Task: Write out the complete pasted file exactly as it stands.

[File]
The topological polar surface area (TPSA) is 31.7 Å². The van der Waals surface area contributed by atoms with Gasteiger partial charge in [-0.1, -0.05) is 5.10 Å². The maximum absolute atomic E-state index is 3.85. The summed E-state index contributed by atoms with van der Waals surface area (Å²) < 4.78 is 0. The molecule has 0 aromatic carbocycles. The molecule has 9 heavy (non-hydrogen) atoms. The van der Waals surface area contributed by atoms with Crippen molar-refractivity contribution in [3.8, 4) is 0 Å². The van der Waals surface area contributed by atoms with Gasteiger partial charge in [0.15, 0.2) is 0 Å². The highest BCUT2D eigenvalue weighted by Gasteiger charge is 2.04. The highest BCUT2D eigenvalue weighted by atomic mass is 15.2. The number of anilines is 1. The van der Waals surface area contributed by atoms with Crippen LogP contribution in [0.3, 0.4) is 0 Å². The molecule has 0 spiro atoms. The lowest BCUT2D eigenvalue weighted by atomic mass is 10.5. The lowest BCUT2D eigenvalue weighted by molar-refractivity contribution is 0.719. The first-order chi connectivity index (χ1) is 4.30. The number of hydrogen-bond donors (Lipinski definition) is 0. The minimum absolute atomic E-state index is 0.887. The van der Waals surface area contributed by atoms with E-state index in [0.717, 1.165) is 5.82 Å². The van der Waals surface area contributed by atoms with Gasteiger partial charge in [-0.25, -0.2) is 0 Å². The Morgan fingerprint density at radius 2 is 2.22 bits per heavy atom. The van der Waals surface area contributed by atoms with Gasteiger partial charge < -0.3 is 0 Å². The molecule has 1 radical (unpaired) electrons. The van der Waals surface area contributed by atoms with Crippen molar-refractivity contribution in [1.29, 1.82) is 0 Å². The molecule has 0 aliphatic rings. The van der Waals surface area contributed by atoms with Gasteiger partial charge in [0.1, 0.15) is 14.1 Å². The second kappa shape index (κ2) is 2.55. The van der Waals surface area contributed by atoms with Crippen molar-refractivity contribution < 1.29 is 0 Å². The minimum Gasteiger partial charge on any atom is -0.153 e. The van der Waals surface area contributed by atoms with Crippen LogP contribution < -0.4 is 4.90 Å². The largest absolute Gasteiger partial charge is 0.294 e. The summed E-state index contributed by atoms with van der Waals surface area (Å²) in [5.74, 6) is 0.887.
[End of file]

The topological polar surface area (TPSA) is 31.7 Å². The van der Waals surface area contributed by atoms with Gasteiger partial charge in [-0.1, -0.05) is 5.10 Å². The maximum absolute atomic E-state index is 3.85. The summed E-state index contributed by atoms with van der Waals surface area (Å²) < 4.78 is 0. The molecule has 0 aromatic carbocycles. The molecule has 9 heavy (non-hydrogen) atoms. The van der Waals surface area contributed by atoms with Crippen molar-refractivity contribution in [3.8, 4) is 0 Å². The van der Waals surface area contributed by atoms with Gasteiger partial charge in [0.15, 0.2) is 0 Å². The highest BCUT2D eigenvalue weighted by Gasteiger charge is 2.04. The highest BCUT2D eigenvalue weighted by atomic mass is 15.2. The number of anilines is 1. The van der Waals surface area contributed by atoms with Crippen LogP contribution in [0.3, 0.4) is 0 Å². The molecule has 0 spiro atoms. The lowest BCUT2D eigenvalue weighted by atomic mass is 10.5. The lowest BCUT2D eigenvalue weighted by molar-refractivity contribution is 0.719. The first-order chi connectivity index (χ1) is 4.30. The number of hydrogen-bond donors (Lipinski definition) is 0. The minimum absolute atomic E-state index is 0.887. The van der Waals surface area contributed by atoms with E-state index in [0.717, 1.165) is 5.82 Å². The van der Waals surface area contributed by atoms with Gasteiger partial charge in [-0.25, -0.2) is 0 Å². The Morgan fingerprint density at radius 2 is 2.22 bits per heavy atom. The van der Waals surface area contributed by atoms with Gasteiger partial charge < -0.3 is 0 Å². The molecule has 1 radical (unpaired) electrons. The van der Waals surface area contributed by atoms with Crippen molar-refractivity contribution in [1.29, 1.82) is 0 Å². The molecule has 0 aliphatic rings. The van der Waals surface area contributed by atoms with Gasteiger partial charge in [0.1, 0.15) is 14.1 Å². The second kappa shape index (κ2) is 2.55. The van der Waals surface area contributed by atoms with Crippen molar-refractivity contribution < 1.29 is 0 Å². The minimum Gasteiger partial charge on any atom is -0.153 e. The van der Waals surface area contributed by atoms with Crippen LogP contribution < -0.4 is 4.90 Å². The largest absolute Gasteiger partial charge is 0.294 e. The summed E-state index contributed by atoms with van der Waals surface area (Å²) in [5.74, 6) is 0.887.